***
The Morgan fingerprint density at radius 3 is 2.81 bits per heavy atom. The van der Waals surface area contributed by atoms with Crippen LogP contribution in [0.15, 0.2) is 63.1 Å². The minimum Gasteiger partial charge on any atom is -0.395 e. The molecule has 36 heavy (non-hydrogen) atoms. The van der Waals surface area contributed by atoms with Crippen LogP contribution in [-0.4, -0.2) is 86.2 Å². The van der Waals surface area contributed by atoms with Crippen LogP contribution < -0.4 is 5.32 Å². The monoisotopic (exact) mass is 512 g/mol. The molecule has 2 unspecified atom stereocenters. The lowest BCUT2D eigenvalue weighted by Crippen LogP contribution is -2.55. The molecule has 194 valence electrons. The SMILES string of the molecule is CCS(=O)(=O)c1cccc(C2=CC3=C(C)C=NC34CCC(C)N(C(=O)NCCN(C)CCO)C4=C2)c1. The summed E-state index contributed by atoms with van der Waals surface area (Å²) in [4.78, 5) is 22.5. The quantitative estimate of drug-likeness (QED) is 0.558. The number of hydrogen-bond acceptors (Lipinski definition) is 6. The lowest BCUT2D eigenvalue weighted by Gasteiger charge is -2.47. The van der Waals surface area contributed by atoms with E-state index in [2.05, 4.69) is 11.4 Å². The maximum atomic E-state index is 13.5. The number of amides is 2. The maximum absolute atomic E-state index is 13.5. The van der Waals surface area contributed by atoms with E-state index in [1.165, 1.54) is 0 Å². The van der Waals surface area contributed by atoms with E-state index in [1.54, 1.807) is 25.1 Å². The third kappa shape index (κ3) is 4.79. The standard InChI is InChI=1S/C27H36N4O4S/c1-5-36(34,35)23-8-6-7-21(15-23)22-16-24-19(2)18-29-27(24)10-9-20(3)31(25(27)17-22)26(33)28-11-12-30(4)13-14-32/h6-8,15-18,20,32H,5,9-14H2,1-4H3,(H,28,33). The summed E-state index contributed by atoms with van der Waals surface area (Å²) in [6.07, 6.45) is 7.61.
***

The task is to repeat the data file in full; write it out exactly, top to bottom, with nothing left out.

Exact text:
The Morgan fingerprint density at radius 3 is 2.81 bits per heavy atom. The van der Waals surface area contributed by atoms with Crippen LogP contribution in [0.15, 0.2) is 63.1 Å². The minimum Gasteiger partial charge on any atom is -0.395 e. The molecule has 36 heavy (non-hydrogen) atoms. The van der Waals surface area contributed by atoms with Crippen LogP contribution in [-0.4, -0.2) is 86.2 Å². The van der Waals surface area contributed by atoms with Crippen LogP contribution < -0.4 is 5.32 Å². The monoisotopic (exact) mass is 512 g/mol. The molecule has 2 unspecified atom stereocenters. The lowest BCUT2D eigenvalue weighted by Crippen LogP contribution is -2.55. The molecule has 194 valence electrons. The SMILES string of the molecule is CCS(=O)(=O)c1cccc(C2=CC3=C(C)C=NC34CCC(C)N(C(=O)NCCN(C)CCO)C4=C2)c1. The summed E-state index contributed by atoms with van der Waals surface area (Å²) in [4.78, 5) is 22.5. The quantitative estimate of drug-likeness (QED) is 0.558. The number of hydrogen-bond acceptors (Lipinski definition) is 6. The lowest BCUT2D eigenvalue weighted by Gasteiger charge is -2.47. The van der Waals surface area contributed by atoms with E-state index in [2.05, 4.69) is 11.4 Å². The maximum atomic E-state index is 13.5. The number of amides is 2. The maximum absolute atomic E-state index is 13.5. The van der Waals surface area contributed by atoms with E-state index in [1.165, 1.54) is 0 Å². The van der Waals surface area contributed by atoms with E-state index in [1.54, 1.807) is 25.1 Å². The third kappa shape index (κ3) is 4.79. The standard InChI is InChI=1S/C27H36N4O4S/c1-5-36(34,35)23-8-6-7-21(15-23)22-16-24-19(2)18-29-27(24)10-9-20(3)31(25(27)17-22)26(33)28-11-12-30(4)13-14-32/h6-8,15-18,20,32H,5,9-14H2,1-4H3,(H,28,33). The summed E-state index contributed by atoms with van der Waals surface area (Å²) in [6.07, 6.45) is 7.61.